Are You Smarter Than an Engineering Student? Force, Torque, and Pirate Ships!

Are You Smarter Than an Engineering Student? Force, Torque, and Pirate Ships!

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Are you smarter than an engineering student? Have you gotten rusty or are you still at the head of the class? We’re challenging you to dust off that old textbook knowledge and challenge your co-workers to some good ole’ engineering trivia with our new series “Are You Smarter Than an Engineering Student.”

Here is a *NEW* trivia question and response! Do you have an engineering question or riddle to stump us? Send it to kshah@misumiusa.com!

So…are you smarter than an engineering student? Let’s find out!

You recently joined the Parks & Recreation committee for your Home Owners Association. Since you’re the only engineer on the committee you were tasked to build a pirate ship on the pirate themed playground. You’re currently designing the ships plank section, but soon realize some adult is bound to jump on it despite the sign that reads “KIDS ONLY” and possibly break it. The plank is 6 feet and fastened to the edge of the ship. Let’s say that the average adult male weighs 180 lbs., but when he jumps, it doubles to about 360 lbs.

Today we’re trying to figure out what amount of torque should the joint be expected to support from the childlike adult!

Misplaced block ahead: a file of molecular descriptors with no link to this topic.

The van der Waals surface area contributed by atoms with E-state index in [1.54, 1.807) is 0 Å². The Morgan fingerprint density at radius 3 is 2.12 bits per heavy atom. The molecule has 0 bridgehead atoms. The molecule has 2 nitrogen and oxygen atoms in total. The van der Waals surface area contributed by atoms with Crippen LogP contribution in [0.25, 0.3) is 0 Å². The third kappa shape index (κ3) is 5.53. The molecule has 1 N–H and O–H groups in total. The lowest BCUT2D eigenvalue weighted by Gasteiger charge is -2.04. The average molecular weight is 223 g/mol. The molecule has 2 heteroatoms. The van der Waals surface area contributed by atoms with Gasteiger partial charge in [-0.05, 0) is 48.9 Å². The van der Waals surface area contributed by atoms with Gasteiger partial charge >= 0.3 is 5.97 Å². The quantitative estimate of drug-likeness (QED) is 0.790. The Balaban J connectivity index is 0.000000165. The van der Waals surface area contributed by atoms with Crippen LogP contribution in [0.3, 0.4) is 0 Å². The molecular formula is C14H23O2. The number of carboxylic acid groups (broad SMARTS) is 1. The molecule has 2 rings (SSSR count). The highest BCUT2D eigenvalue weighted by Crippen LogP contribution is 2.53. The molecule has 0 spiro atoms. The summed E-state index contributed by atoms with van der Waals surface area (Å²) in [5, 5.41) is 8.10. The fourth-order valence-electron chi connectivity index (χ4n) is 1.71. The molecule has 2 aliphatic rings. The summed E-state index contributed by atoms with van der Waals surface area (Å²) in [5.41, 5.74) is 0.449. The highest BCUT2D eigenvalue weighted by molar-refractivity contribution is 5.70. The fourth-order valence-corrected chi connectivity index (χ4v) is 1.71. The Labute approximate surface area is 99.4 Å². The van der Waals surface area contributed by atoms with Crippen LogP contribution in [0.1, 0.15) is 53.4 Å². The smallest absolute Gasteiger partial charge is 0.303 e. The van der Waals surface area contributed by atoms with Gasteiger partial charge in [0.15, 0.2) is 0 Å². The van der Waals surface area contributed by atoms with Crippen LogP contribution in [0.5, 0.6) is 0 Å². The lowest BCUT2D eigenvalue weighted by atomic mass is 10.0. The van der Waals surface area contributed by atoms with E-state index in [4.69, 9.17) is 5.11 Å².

Arrghh!!! Captain Hook’s ship is now safe for all who cross its deck!

Anyways… this problem involves a straightforward use of the torque equation. In this case, the length of the plank is your distance from the axis: 6 ft. The jumping adult lands with a force of 360 lbs on the edge of the plank. The math goes as follows:

Pirate Equation

Notice that in this case, the torque generated is not pointing up like before, but instead points to the side. Torque is always orthogonal to the plane on which the distance and the force lie. Another way of saying this is if the distance is your x-axis and force is your y-axis, then torque will be your z-axis.

Pirate Image Hand Sign

In the image above, the torque is point to the positive direction. How do we determine the direction? Well, with the right-hand rule.

As shown in the figure, the index finger represents the distance from the axis. The middle finger swings in the direction of the force. The result is the thumb pointing along the axis of rotation, i.e. along the torque in the positive direction.

If using your right hand, you point your index out from the joint of the plank, and your middle finger down to the floor. Then the picture should make sense.

Answer: 2160 lb*ft is correct!

 


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